Written by Lee Je-In & Jeon Chan-Ho
Directed by Jin Hyeok
Hitting the halfway mark of Sisyphus’ run, you get the feeling that something major is on the horizon and sure enough, the eighth episode runs through a whole range of revelations that cannot help but leave you reeling at the possibilities of what they might suggest for its story, characters and larger world-building.
Before we get to what might amount to a game changing episode of the series, episode seven runs through Seo-hae’s version of the events of last week’s story as she finds herself trying desperately to save Tae-sul from the clutches of Seo-jin and the larger conspiracy orchestrated by Sigma.
It’s very much a section of the series that trades water a little because we know she’s going to save him, and it’s also relies more on Sisyphus’ trademark action and well put together set pieces. As always, it’s very entertaining and a lot of fun, but it lacks the considerable sense of suspense and unpredictability that came from last week’s descent into paranoia and never-ending suspicion that was undoubtedly a series highlight.
What ends up developing over the second half of episode seven and which runs into the nearly the whole duration of episode eight, is the escalation of threat that comes from the mysterious Sigma.
It’s here that Sisyphus starts to resemble the onslaught of blockbuster American television from the mid-2000s and as someone who is a massive fan of that era of television, that’s not a bad thing. We don’t really have a sense of who or what Sigma is; is it a criminal organisation or a person?
That answer comes in the darkly satisfying second episode from this week and a stomach-churning certainty that we’re in the presence of a truly diabolical villain.
Michael Caine once intoned in The Dark Knight that some people just want to watch the world burn and that is exactly the impression you get from Sisyphus’ central antagonist. Like The Joker, he isn’t above burning stacks of cash because he can. Kim Byung-chul’s performance is darkly commanding, deeply mysterious and evokes a level of threat that just adds to the increasingly suspenseful air.
Like so much of the series and it’s exploration of time travel tropes and ideas, it takes an idea that we’ve all thought about, and was even explored in the second Back to the Future film, of going back and taking advantage of our knowledge of things like sporting events and world history, and the possibility of using it for financial gain. Instead of a sports almanac, Sigma is taking advantage of the stock exchange and knowledge of world history (including 9/11) to become powerful and rich.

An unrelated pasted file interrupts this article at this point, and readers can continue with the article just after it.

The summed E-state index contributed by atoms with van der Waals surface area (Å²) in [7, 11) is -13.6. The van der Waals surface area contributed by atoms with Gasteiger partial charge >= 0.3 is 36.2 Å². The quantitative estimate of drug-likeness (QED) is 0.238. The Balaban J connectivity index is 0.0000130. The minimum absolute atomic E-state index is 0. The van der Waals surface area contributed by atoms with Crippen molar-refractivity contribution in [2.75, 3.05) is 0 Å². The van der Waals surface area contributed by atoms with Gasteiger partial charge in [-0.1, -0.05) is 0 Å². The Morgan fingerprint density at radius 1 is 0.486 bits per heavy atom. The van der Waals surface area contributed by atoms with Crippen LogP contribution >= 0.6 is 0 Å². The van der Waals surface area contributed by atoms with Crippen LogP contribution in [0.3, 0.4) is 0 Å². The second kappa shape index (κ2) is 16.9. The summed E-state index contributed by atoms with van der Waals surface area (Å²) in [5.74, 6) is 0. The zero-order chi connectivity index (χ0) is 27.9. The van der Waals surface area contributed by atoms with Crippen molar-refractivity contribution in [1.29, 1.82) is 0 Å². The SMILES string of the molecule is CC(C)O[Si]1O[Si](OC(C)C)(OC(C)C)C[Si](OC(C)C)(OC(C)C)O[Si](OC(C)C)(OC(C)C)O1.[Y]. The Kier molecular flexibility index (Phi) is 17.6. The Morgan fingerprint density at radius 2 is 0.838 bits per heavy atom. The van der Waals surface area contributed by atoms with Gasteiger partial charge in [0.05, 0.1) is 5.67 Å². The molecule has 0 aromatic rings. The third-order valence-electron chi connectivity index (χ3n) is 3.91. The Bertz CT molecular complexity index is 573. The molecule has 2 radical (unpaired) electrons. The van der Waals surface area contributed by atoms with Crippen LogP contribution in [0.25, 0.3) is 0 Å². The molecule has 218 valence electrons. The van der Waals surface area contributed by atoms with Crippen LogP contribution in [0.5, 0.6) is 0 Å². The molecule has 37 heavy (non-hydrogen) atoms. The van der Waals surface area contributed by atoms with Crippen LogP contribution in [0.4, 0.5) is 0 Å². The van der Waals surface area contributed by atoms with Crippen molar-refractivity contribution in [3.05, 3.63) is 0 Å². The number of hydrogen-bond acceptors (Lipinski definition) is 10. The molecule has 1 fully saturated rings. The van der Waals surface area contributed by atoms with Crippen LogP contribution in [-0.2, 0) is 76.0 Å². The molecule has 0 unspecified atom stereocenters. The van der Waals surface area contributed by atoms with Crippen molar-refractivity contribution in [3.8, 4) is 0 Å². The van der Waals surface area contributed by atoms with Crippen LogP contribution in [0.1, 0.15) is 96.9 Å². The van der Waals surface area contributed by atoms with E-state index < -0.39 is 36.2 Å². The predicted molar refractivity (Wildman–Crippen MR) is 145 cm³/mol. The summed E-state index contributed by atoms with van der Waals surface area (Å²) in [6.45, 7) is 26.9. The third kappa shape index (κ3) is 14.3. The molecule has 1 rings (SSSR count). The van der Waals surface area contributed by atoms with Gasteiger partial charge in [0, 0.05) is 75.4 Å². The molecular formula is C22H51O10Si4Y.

This is a villain of very few words and brilliantly director Jin Heyok and writers Lee Je-in and Jeon Chan-ho go for a ‘show, don’t tell’ approach to the character’s actions. We watch as he makes his fortune, the pile of money in his hotel room growing larger and larger, increasingly taking advantage of the world around him and amassing more wealth.
He hasn’t even shared much of the way of screen time yet with our heroes, but already he is posing a massive threat, radiating an increasing sense of jeopardy and danger on proceedings and that’s before we even get to the bigger revelation at the end of the episode.
The post-apocalyptic sequences of the series featuring Park Shin-hye travelling over the remains of Seoul with her colourful gun and scavenging for food and supplies are amongst the very best scenes of the series because they also rely less on words and more on visuals to tell the story. There is always the danger such moments could become filler, but they always have a habit of exploring Sisyphus’ world to a brilliant degree, letting us see what awaits our characters if history isn’t changed and also allowing us to spend time with Seo-hae as a character away from Tae-sul’s increasing obsession with events.
Her discovery of a shared grave that contains her and, presumably, Tae-sul’s remains, as well as the diary that we assumed she had written during the future timeline but in fact has done so during her mission to the past (is there a paradox of sorts being created here given that it is she that gives herself the object in question in the future/) and the possibility that maybe she has been trying to accomplish her mission more than once, adds more questions than answers, but they are questions that cannot help but leave you desperately wanting more episodes.
At this stage Sisyphus: The Myth has become a brilliantly calibrated slice of blockbuster television packed to the rafters with incident, mystery and unanswered questions and the writing is on fire at this stage.
There are some blanks being filled in, but also a sense that its larger mysteries are still somewhat out of reach, just waiting to be given to us and its characters. The discovery of Sigma’s painting of Sisyphus himself and the story of his doing the same task of dragging a rock up a mountain over and over again also gives the disturbing suggestion that this is not the first time Sigma and Seo-tae have found themselves in these events.
Their knowledge of things like lottery numbers from memory and Sigma’s ability to cash in and take advantage of events around them suggest foreknowledge that goes beyond study and memory commitment.
Of course, this is all speculation at this point, but it’s part and parcel of how much fun a series like this can be that it can fuel this amount of debate, both in terms of storytelling and the series’ larger philosophical concerns that it doesn’t for one minute lose the audience.
There are a lot of plates being spun here still, and the series has just gone and added even more to its palette. Best of all, it’s showing no signs of slowing down just yet and now as it heads into the second half of its run, it’s simply only getting better and better.